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ITS Giverny Dress, My Modern Vintage Work of Art!

Sometimes, even a grown woman wants to feel like a princess.
I'm really stepping outside my comfort zone with Giverny Dress from Itch-To-Stitch Designs. The multi-gored, full skirt and many feminine details such as pleats and pin tucks combine to give this dress a retro Dior New Look feel. Despite the fact that I'm not usually drawn to the Modern Vintage style, I found myself falling in love with this dress more and more with each step of it's construction.

Pattern Details

Giverny is a small village in France where Claude Monet created some of his most famous paintings. Like the town for which it is named, Giverny Dress is very pretty and full of subtle details to draw your eye. 
Giverny Dress needs a woven fabric without stretch. Mine is made with cotton shirting, but there are so many options. Your choice will effect the drape of the skirt, so consider how you want your final dress to look as part of your decision. My cotton creates a stiffer, more retro feel, where something like rayon challis will have a much more fluid folding around your knees. Check out all the tester photos HERE to see Giverny Dress in several different types of fabric.

Design Features

- Front bodice drafting for A, B, C, D and DD cup sizes
-7 panel gored skirt with large and functional pockets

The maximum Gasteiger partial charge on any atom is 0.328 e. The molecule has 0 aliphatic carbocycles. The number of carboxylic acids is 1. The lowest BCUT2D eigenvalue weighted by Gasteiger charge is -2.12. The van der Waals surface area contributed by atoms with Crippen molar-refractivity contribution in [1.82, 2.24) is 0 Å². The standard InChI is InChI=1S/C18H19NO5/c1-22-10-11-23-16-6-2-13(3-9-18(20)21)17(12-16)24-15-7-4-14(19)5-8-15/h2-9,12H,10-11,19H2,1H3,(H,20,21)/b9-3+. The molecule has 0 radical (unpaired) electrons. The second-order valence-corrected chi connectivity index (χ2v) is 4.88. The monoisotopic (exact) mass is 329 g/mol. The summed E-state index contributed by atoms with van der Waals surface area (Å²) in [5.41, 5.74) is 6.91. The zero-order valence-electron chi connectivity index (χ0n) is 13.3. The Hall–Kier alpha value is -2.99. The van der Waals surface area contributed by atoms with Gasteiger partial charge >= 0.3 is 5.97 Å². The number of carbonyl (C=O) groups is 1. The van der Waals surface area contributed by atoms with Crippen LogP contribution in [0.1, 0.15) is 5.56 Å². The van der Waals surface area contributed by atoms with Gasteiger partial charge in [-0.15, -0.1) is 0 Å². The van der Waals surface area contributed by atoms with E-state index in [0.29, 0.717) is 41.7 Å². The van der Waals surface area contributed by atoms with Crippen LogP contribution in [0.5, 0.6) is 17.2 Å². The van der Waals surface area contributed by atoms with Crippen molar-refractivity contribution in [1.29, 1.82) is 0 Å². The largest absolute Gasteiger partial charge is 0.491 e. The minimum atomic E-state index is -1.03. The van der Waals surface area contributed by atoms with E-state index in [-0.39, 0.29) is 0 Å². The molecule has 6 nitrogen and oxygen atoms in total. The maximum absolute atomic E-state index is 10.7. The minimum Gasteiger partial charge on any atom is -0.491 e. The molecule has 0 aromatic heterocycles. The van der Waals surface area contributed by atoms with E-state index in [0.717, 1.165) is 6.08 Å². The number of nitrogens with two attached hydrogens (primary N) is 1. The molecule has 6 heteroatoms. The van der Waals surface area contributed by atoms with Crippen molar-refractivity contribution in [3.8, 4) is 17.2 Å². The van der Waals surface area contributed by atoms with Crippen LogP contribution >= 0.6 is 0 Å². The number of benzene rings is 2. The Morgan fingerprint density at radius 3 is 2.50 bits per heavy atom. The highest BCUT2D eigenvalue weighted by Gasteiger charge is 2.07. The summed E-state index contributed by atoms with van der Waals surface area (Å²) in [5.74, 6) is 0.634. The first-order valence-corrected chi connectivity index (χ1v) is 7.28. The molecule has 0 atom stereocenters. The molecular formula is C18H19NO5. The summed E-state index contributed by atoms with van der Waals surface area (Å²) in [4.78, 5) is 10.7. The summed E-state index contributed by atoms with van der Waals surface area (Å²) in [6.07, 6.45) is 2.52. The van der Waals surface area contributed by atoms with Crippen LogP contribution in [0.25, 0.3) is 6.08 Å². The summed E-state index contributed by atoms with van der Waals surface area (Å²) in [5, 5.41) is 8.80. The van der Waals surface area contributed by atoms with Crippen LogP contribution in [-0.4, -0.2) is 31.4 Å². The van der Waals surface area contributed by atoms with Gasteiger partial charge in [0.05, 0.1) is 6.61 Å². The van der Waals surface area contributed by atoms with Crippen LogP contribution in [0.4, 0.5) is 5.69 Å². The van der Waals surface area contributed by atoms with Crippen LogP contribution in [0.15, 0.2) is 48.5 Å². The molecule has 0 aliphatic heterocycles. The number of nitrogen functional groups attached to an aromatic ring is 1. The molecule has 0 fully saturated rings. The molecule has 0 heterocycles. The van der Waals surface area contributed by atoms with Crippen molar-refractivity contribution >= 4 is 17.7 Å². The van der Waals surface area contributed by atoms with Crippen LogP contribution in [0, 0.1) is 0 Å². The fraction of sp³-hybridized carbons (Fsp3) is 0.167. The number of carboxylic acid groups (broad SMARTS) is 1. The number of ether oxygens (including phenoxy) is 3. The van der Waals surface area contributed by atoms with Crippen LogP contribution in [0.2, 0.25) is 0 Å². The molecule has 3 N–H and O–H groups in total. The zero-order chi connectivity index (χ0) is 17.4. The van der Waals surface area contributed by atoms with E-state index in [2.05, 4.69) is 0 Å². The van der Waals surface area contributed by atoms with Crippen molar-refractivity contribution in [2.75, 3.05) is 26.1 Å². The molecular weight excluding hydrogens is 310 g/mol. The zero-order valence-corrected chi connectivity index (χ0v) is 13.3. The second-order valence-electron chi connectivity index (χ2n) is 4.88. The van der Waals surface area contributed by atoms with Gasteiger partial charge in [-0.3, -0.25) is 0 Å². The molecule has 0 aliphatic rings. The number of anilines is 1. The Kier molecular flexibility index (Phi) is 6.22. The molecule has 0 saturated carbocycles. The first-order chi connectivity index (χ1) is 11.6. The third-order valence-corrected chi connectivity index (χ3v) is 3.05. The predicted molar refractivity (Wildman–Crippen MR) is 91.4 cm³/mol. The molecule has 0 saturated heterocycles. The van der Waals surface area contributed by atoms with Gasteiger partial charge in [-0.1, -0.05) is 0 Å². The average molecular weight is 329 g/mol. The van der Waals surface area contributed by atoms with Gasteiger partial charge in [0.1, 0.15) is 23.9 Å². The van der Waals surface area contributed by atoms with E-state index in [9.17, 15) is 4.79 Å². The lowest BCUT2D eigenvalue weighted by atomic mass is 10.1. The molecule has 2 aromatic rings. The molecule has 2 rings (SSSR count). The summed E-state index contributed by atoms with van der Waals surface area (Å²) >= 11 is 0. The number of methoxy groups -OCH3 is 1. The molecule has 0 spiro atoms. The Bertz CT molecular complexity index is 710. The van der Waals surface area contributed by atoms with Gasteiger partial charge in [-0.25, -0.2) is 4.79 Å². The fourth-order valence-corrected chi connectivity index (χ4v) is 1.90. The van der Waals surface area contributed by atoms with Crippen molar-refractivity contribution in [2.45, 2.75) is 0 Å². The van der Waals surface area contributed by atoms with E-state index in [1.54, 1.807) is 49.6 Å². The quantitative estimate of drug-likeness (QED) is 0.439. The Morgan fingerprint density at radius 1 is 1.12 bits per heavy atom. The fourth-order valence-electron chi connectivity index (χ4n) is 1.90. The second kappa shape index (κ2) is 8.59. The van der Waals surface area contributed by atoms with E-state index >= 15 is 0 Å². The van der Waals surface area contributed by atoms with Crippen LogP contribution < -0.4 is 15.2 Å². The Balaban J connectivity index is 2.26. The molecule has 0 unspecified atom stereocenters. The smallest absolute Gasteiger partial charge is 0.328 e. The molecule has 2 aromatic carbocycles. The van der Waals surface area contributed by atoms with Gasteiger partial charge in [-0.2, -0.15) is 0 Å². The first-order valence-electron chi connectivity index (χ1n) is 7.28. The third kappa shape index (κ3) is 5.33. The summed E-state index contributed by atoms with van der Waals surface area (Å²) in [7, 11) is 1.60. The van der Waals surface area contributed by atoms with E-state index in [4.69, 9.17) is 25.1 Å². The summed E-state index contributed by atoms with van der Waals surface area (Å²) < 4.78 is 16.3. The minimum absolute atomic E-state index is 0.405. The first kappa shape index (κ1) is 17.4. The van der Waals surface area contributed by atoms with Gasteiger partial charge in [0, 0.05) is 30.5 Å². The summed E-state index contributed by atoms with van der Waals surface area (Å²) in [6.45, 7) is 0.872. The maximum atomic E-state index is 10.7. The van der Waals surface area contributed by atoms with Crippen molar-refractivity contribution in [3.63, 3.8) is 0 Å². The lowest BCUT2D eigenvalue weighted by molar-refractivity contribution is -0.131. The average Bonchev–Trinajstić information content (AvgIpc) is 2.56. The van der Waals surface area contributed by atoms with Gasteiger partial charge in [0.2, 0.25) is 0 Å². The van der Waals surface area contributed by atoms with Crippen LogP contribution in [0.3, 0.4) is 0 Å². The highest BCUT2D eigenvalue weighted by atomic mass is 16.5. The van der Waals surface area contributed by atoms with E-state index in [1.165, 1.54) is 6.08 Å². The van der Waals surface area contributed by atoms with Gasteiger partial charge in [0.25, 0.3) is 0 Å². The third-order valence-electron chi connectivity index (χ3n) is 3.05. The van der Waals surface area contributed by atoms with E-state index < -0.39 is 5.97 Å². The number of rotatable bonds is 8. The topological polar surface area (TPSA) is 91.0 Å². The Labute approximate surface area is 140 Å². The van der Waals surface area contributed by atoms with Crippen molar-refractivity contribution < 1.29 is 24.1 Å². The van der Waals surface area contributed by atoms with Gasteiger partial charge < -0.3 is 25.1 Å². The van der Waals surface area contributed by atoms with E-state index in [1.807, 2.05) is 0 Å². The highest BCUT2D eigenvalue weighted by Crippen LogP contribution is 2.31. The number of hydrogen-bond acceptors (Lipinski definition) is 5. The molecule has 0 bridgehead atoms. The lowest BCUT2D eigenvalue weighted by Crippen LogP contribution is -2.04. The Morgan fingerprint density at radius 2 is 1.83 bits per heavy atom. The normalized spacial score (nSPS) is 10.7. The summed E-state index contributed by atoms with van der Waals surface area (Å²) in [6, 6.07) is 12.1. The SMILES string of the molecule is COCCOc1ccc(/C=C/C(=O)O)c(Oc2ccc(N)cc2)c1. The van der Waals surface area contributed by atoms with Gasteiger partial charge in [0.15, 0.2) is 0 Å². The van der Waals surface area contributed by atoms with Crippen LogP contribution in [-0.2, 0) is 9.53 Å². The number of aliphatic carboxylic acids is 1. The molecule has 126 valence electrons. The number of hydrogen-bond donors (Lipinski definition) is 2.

-Curved high waistband with optional sash
-Short or 3/4 pleated sleeves
-Decorative front bodice pin tucks
-Banded jewel neckline with front slit and button closure
-Invisible back zipper closure
-Fully lined

About That Advanced Difficulty Level

Giverny Dress is rated Advanced, but you shouldn't let that scare you. The instructions for this dress require a lining and walk you through an unusual order of construction. There is quite a bit of hand stitching, or as an alternative, you can stitch in the ditch. As you can see in my photo, I chose the hand stitching. The result is simply stunning: A dress that is as beautiful inside as it is outside. 
Including cutting, interfacing, construction and hand stitching time, this dress took me about 25 hours to complete. I know, I know, but it was worth every minute. I'm proud to have not taken any short cuts and I would do it all over again. The work created a dress that is truly high end and couture.

Muslin Work

One would expect a dress of this detail to be difficult to fit, especially the close fitted bodice. Surprisingly, this is not so! I made exactly 1 muslin. Aside from the 1/2 inch forward shoulder adjustment I do on all my woven tops and shortening the skirt for my 5ft of shortness, I only had to make 3 minor tweaks to achieve my perfect fit!
I started with just the bodice and waist band pieces. Based on my measurements, I cut an 8D for the bodice and graded to a 10 for the waist and hip. There are instructions in the pattern on how and where to do that and it is super simple.
Not a terrible place to start! (But WOW is my posture horrendous!) There is clearly some bunching at the waist. The dart is a touch too low as is the armhole. And because of the way the top of the center back is sticking up and out, I suspect there is too much length there.
I pinched out 5/8 inch at the pattern's Lengthen/Shorten line which made such a difference! The darts were in the right place, and after adding the skirt, my waistband fell smoothly. I also added a sleeve just to verify that the armhole gaping was simply ease, it was. In addition to shortening the bodice, I planned to raise the arm hole by 1/2 inch and shorten the CB by 1 inch.